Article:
Consumer Spending Power Likely to Shrink Further, Financial Services Professional Dennis Tubbergen Says
Consumer spending power may shrink even further in coming years, according to financial professional Dennis Tubbergen, who recently commented on the issue on his financial services blog, at www.dennistubbergen.com.
Attempting to revive their economies and spur consumer spending, world leaders are trying to inject money into national economies, Tubbergen writes.
Where will this money come from, given many world currencies are suffering? Some governments may decide to monetize their money supply, Tubbergen writes – in other words, print money to throw at these problems.
This is already happening in the U.S. – and it could be a recipe for inflation, Tubbergen writes. Inflation is defined as too much money chasing a limited supply of goods and services, according to Tubbergen. Printing money in an attempt to encourage consumer spending is a short-sighted measure, Tubbergen writes. In Tubbergen’s view, consumers aren’t spending money. On the contrary, the U.S. is in a deflationary environment. This trend will likely continue, Tubbergen writes.
As the government tries to draw water from the dried-up spring of consumer spending, some credit-card companies are turning off the taps.
This dynamic was highlighted in a May 22 article from The Philadelphia Inquirer.
Credit-card issuer Advanta announced that as of May 30, its customers would no longer be able to use their credit cards, the article reported. The company, specializing in credit cards for small businesses, announced it was closing or freezing nearly one million credit-card accounts in order to cut company losses and preserve capital.
This is not an isolated incident. Many credit card companies are rethinking their policies to reduce their risk of exposure.
The Dallas Morning News reported on May 23 about a strategy known as “balance chasing,” which occurs when a credit-card company reduces a credit limit to a level just above the cardholder’s current outstanding balance.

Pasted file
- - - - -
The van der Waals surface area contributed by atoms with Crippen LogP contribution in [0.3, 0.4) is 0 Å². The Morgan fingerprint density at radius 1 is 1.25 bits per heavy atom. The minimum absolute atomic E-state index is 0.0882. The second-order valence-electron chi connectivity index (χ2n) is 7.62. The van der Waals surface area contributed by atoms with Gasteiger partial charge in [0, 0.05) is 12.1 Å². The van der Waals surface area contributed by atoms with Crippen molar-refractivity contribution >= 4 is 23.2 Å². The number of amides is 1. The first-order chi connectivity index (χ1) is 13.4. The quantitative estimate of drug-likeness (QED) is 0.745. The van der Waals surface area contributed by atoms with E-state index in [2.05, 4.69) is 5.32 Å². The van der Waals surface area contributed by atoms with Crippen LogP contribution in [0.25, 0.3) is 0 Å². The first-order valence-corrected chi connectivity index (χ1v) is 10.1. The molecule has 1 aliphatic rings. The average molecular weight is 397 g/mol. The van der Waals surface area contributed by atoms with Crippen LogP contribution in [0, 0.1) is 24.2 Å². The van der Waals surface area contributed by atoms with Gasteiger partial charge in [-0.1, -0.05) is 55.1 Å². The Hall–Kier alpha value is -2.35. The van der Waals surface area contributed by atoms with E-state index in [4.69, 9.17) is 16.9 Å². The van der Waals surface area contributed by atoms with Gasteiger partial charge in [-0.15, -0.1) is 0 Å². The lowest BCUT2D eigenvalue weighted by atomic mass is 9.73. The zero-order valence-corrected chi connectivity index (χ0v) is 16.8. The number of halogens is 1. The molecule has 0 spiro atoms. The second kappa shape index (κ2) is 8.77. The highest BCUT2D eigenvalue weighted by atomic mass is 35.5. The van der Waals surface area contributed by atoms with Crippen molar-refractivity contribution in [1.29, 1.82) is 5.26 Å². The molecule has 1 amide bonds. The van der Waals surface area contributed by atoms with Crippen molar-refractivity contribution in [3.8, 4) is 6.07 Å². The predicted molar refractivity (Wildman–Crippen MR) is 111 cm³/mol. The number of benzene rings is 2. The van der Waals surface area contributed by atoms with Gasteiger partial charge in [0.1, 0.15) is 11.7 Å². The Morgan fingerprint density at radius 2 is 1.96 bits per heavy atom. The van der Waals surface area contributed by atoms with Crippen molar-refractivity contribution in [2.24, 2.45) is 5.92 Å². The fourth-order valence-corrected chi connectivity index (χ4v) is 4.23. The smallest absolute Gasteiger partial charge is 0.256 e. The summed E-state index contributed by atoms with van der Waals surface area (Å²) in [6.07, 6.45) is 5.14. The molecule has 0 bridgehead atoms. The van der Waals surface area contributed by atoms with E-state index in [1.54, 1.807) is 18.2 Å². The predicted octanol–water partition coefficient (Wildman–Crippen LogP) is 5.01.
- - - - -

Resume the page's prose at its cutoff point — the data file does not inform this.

Consider a cardholder with a balance of $10,000 on his credit card who decides to make a payment of $1,500 to reduce the balance to $8,500. A credit-card company might adjust the credit limit to $8,600, just $100 more than the new outstanding balance. Next, the cardholder makes another $1,500 payment to get some breathing room on his card, reducing the outstanding balance to $7,000, and when he does, the credit-card company reduces the credit limit to $7,100, again just $100 more than the outstanding balance.
Balance chasing can hurt consumer credit scores because it looks like the cardholder is using a larger portion of his or her available credit.
In light of these facts, Tubbergen expects the deflationary environment to continue for a period and then eventually give way to inflationary pressure as the Fed struggles to remove excess money from the economy in enough time.
The tightening money supply may result in an economic slowdown, Tubbergen forecasts, causing the recession to linger, in his opinion, until as late as 2012.
For a full copy of Tubbergen’s recent Market Outlook, click on www.usawealthmanagement.com.
Advisory services offered through USA Wealth Management, LLC, a federally registered investment advisor.
The opinions expressed herein are those of the writer and not necessarily that of the above noted company.
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